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Breed Specific


Many dogs are born with structural abnormalities resulting from their specific breeding style. These structural abnormalities may be harmless and generally unnoticeable in your pet's daily life. However, many times breed specific abnormalities may cause discomfort and disease in your pet, requiring breed specific surgery to restore proper physical functioning. 

Brachiocephalic breeds (bulldogs, pugs, bull mastiffs, french mastiffs, french bull dogs, pekingese, lhasa apso and boston terriers) are bred with shortened heads to create a unique, desirable look. Unfortunately, when a dog is bred with a shortened head, soft tissue structures can be inhibited from proper development and function, resulting in brachiocephalic syndrome or a variety of breed specific respiratory problems. Some of the abnormalities associated with brachiocephalic syndrome include:

  • Stenotic nares (narrow nostrils)
  • Elongated soft palate
  • Hypoplastic trachea (abnormally small trachea)
  • Everted laryngeal saccules

Each of the conditions associated with brachiocephalic syndrome can obstruct airflow, putting your pet in danger for a respiratory emergency. If your pet is a brachiocephalic breed of dog, it is extremely important to watch for serious symptoms such as excessively loud snoring, frequent panting, exercise intolerance, coughing and collapse. Mild symptoms may be managed conservatively by preventing your pet from entering hot, humid conditions, decreasing stressful situations, staying in air conditioning during the summer months, and using a harness and avoiding obesity. 

Patients with moderate to severe symptoms will require surgery to restore proper respiratory functioning and avoid dangerous emergencies. Early correction of an elongated soft palate and stenotic nares can prevent the development of everted laryngeal saccules, proactively reducing discomfort and injury to your pet. Our experienced surgical team safely and effectively performs the following surgical procedures to correct breed specific conditions:

  • Correction of stenotic nares (wedge resection) involves taking a triangular shaped piece of tissue from each nostril, thereby closing the gap between each piece of tissue, and creating a larger nasal opening for necessary air flow.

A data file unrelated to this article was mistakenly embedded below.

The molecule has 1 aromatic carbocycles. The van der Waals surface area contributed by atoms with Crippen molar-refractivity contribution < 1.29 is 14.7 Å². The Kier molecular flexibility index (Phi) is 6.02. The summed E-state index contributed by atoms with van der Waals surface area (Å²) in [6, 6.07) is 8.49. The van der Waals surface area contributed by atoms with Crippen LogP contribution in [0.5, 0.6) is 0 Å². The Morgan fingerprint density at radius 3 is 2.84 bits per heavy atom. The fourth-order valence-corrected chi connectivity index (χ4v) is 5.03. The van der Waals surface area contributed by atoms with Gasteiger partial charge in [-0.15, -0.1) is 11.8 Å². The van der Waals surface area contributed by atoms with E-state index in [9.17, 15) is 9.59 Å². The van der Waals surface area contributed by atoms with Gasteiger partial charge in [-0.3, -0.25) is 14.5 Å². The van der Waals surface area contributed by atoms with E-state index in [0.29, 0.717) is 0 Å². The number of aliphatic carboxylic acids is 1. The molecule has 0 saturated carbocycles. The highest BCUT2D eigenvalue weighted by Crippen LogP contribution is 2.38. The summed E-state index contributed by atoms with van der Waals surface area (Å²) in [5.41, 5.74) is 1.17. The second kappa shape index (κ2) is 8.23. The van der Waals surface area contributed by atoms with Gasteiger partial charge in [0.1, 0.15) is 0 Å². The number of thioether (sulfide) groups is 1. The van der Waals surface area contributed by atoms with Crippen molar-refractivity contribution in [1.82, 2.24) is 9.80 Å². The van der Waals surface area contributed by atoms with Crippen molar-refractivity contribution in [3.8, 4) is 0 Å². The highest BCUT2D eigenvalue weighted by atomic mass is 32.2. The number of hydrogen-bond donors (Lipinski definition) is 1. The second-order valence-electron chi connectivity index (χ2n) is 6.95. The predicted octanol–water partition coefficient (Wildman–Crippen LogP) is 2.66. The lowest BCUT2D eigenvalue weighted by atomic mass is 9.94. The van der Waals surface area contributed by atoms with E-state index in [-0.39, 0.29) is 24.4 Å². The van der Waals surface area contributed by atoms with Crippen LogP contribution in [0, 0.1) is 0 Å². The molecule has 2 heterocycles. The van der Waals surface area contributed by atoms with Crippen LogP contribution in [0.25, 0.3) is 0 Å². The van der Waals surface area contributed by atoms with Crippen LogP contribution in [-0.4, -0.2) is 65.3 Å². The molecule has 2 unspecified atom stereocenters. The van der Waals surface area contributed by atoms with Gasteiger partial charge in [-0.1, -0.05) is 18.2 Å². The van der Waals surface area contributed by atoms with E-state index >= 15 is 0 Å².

• Elongated soft palate resection is a procedure that involves removing just enough of the soft palate to allow for necessary air flow and reduced snoring.
  • Everted laryngeal saccule removal is a rarely needed procedure that is reserved for extreme cases when stenotic nare correction and elongated soft palate resection have been unsuccessful in reducing airway obstruction.

Several other breeds are affected by structural abnormalities, including the cocker spaniel, beagle, shar pei, german shepherd, golden retriever and labrador retriever. These dogs may require the following surgical procedures to restore proper physical functioning and prevent further danger through unwanted infection:

  • Tail amputations are typically performed on pugs, boston terriers and bulldogs when the shape, size and skin fold of the tail cause chronic bacterial and fungal infections. By removing the portion of the tail causing infection, the affected area will receive increased airflow, and reduce the amount of unwanted bacteria and fungus causing moisture.
  • Repair of prolapsed tear gland of the third eyelid (Cherry Eye) is common in cocker spaniels, boston terriers, bull dogs, beagles, and shar peis. The prolapse is caused by a defect in the tissue that anchors the gland to the eye. Surgery works to move the gland to its normal and correct position, and is necessary to prevent the risk of dry eye.
  • Vulvoplasty is a procedure performed when there is an excessive skin fold over a female dog’s vulvar area. Although there has been no definitive breed predilection, golden retrievers, labrador retrievers and german shepherds are most frequently affected. Dogs that have this fold usually have recurrent urinary tract infections and chronic skin irritation. Vulvoplasty involves removing the excessive skin fold, thereby eliminating any future cases of urinary tract infection.

If you're curious about breed specific conditions that may affect your dog, we recommend you set up a consultation so that we may evaluate your dog and support you in preventing unwanted injury or infection in your pet.

We want to help you stay well informed about preventive pet health care. Explore our pet health resources and advice below to learn more.